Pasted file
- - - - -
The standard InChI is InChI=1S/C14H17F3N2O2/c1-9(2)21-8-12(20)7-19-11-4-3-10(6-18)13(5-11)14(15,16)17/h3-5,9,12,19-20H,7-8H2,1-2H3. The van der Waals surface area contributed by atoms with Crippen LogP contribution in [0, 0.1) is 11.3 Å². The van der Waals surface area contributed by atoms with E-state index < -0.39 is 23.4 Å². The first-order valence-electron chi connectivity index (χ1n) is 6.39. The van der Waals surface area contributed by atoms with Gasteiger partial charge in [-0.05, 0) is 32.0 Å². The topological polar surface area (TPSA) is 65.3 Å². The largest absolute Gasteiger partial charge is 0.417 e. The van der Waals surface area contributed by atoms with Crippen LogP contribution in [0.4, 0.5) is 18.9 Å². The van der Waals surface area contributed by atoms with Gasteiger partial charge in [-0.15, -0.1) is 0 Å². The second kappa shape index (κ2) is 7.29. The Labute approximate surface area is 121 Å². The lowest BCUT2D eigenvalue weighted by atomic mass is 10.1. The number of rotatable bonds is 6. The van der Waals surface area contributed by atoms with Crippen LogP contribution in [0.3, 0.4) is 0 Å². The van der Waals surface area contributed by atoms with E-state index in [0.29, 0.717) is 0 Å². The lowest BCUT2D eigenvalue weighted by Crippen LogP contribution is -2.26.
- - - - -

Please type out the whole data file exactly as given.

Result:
The standard InChI is InChI=1S/C14H17F3N2O2/c1-9(2)21-8-12(20)7-19-11-4-3-10(6-18)13(5-11)14(15,16)17/h3-5,9,12,19-20H,7-8H2,1-2H3. The van der Waals surface area contributed by atoms with Crippen LogP contribution in [0, 0.1) is 11.3 Å². The van der Waals surface area contributed by atoms with E-state index < -0.39 is 23.4 Å². The first-order valence-electron chi connectivity index (χ1n) is 6.39. The van der Waals surface area contributed by atoms with Gasteiger partial charge in [-0.05, 0) is 32.0 Å². The topological polar surface area (TPSA) is 65.3 Å². The largest absolute Gasteiger partial charge is 0.417 e. The van der Waals surface area contributed by atoms with Crippen LogP contribution in [0.4, 0.5) is 18.9 Å². The van der Waals surface area contributed by atoms with Gasteiger partial charge in [-0.15, -0.1) is 0 Å². The second kappa shape index (κ2) is 7.29. The Labute approximate surface area is 121 Å². The lowest BCUT2D eigenvalue weighted by atomic mass is 10.1. The number of rotatable bonds is 6. The van der Waals surface area contributed by atoms with Crippen LogP contribution in [0.3, 0.4) is 0 Å². The van der Waals surface area contributed by atoms with E-state index in [0.29, 0.717) is 0 Å². The lowest BCUT2D eigenvalue weighted by Crippen LogP contribution is -2.26.